Japan's King of Na's gold seal has been reproduced with techniques used to recreate it

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Japan's King of Na's gold seal has been reproduced with techniques used to recreate it

The King of Na's gold seal, a national treasure Japanese schoolchildren learn about from history textbooks, dates to the first century.

After a successful attempt to reproduce this seal with techniques employed back then, I went to see the result at Fukuoka Prefectural Fukuoka High School.

It was tiny but surprisingly heavy, and its handle felt unexpectedly soft to my fingertips.

The original seal is believed to have been bestowed by Emperor Guangwu of the later Han dynasty on a diplomatic envoy sent from the Na state of Wa Japan. The artifact was discovered on Shikanoshima island in Fukuoka Prefecture in the late Edo period 1603 -- 1867. Its authenticity is challenged by some experts due to the dubious circumstances under which it was found.

The reproduction was done by Kyushu Chukin Kenkyukai Kyushu metal casting research group, made up of archaeologists and engineers, and led by Yohei Miyata, 62, a professor of technical art at the University of Teacher Education Fukuoka.

The team tried experimenting with old techniques beginning four years ago, including a lost wax process. With each failed attempt, they melted the bullion to raise the precision.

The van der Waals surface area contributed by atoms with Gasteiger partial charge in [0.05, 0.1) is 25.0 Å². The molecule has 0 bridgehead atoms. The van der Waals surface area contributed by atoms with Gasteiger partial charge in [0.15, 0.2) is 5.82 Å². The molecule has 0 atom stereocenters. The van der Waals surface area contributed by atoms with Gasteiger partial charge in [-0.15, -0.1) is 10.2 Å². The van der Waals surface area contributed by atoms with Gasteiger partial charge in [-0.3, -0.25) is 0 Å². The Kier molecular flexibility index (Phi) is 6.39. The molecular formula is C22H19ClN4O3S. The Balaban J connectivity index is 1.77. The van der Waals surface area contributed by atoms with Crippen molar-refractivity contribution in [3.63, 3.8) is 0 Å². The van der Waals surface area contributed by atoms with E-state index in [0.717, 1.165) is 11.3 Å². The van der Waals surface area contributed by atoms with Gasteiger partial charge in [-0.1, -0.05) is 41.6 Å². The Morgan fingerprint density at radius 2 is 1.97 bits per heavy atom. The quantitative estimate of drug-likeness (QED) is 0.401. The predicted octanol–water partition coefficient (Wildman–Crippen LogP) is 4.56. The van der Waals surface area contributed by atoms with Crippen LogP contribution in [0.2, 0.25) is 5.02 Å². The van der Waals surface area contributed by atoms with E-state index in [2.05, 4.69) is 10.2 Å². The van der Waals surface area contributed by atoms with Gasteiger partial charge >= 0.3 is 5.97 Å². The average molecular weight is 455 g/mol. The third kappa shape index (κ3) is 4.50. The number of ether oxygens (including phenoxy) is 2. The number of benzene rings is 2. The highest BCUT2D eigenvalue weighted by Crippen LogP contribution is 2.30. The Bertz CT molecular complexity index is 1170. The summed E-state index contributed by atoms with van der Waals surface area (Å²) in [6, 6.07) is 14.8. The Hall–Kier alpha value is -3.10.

Kiyoshi Endo, 72, a metal casting artist, was surprised by how much the level of perfection differed between the seal handle and face.

The face was engraved with great precision with five Chinese characters that indicate that the seal was given to the King of Na state of Wa by the Han dynasty.

The handle, which is in the shape of a coiled serpent, is hardly refined.

Endo understood why when he heard the theory that the seal maker had mistakenly thought that Japan lay north of China, he first used the design of a camel, and then refashioned it into a serpent after learning that Japan lay south of China.

As I scrutinized the stout serpent on the handle, it began to make perfect sense when I reminded myself that the creature was originally meant to be camel. The serpent's scales looked as if they were carved in great haste.

I could almost imagine hearing the seal maker cursing himself, Darn. Japan isn't a northern country. This may have been a harmless diplomatic blunder for the superpower of 2,000 years ago. As for the Japanese envoy who traveled all the way to the capital city of Luoyang, I am sure he could never have imagined that the golden seal presented by the emperor was the result of a rush job.

Vox Populi, Vox Dei is a popular daily column that covers a wide range of topics, including culture, arts and social trends and developments. The column, written by the veteran Asahi Shimbun writers, provides useful insights into contemporary Japan and its culture.